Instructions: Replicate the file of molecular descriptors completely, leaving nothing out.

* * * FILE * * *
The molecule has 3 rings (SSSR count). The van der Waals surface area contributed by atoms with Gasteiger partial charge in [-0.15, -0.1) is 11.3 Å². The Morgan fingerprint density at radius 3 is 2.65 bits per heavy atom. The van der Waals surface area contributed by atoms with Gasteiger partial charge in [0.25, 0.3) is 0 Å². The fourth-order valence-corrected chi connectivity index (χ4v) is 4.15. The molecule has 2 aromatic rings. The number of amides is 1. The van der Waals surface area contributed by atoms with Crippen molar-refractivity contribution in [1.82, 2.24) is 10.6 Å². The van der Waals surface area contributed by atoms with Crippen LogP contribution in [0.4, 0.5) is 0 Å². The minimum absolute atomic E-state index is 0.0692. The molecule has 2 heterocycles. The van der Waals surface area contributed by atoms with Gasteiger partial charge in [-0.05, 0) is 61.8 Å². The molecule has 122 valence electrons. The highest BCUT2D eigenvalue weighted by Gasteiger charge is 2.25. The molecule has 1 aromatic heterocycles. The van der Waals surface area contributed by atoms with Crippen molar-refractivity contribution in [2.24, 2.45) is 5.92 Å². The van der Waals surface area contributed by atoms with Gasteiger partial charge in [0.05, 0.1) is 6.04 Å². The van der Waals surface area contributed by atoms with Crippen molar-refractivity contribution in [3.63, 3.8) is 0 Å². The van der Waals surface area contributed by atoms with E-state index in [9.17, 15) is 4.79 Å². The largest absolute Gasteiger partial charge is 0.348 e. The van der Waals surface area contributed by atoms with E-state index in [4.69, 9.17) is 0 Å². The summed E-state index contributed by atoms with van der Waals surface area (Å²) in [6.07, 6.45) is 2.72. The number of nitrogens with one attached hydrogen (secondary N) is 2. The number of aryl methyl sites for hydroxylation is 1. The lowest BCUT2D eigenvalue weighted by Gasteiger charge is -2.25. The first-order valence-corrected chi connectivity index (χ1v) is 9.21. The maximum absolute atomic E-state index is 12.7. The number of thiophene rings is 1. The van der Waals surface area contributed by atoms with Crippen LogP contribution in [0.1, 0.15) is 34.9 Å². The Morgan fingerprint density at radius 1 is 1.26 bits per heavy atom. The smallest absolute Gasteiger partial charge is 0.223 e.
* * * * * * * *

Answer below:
The molecule has 3 rings (SSSR count). The van der Waals surface area contributed by atoms with Gasteiger partial charge in [-0.15, -0.1) is 11.3 Å². The Morgan fingerprint density at radius 3 is 2.65 bits per heavy atom. The van der Waals surface area contributed by atoms with Gasteiger partial charge in [0.25, 0.3) is 0 Å². The fourth-order valence-corrected chi connectivity index (χ4v) is 4.15. The molecule has 2 aromatic rings. The number of amides is 1. The van der Waals surface area contributed by atoms with Crippen molar-refractivity contribution in [1.82, 2.24) is 10.6 Å². The van der Waals surface area contributed by atoms with Crippen LogP contribution in [0.4, 0.5) is 0 Å². The minimum absolute atomic E-state index is 0.0692. The molecule has 2 heterocycles. The van der Waals surface area contributed by atoms with Gasteiger partial charge in [-0.05, 0) is 61.8 Å². The molecule has 122 valence electrons. The highest BCUT2D eigenvalue weighted by Gasteiger charge is 2.25. The molecule has 1 aromatic heterocycles. The van der Waals surface area contributed by atoms with Crippen molar-refractivity contribution in [2.24, 2.45) is 5.92 Å². The van der Waals surface area contributed by atoms with Gasteiger partial charge in [0.05, 0.1) is 6.04 Å². The van der Waals surface area contributed by atoms with Crippen molar-refractivity contribution in [3.63, 3.8) is 0 Å². The van der Waals surface area contributed by atoms with E-state index in [9.17, 15) is 4.79 Å². The largest absolute Gasteiger partial charge is 0.348 e. The van der Waals surface area contributed by atoms with E-state index in [4.69, 9.17) is 0 Å². The summed E-state index contributed by atoms with van der Waals surface area (Å²) in [6.07, 6.45) is 2.72. The number of nitrogens with one attached hydrogen (secondary N) is 2. The number of aryl methyl sites for hydroxylation is 1. The lowest BCUT2D eigenvalue weighted by Gasteiger charge is -2.25. The first-order valence-corrected chi connectivity index (χ1v) is 9.21. The maximum absolute atomic E-state index is 12.7. The number of thiophene rings is 1. The van der Waals surface area contributed by atoms with Crippen LogP contribution in [0.1, 0.15) is 34.9 Å². The Morgan fingerprint density at radius 1 is 1.26 bits per heavy atom. The smallest absolute Gasteiger partial charge is 0.223 e.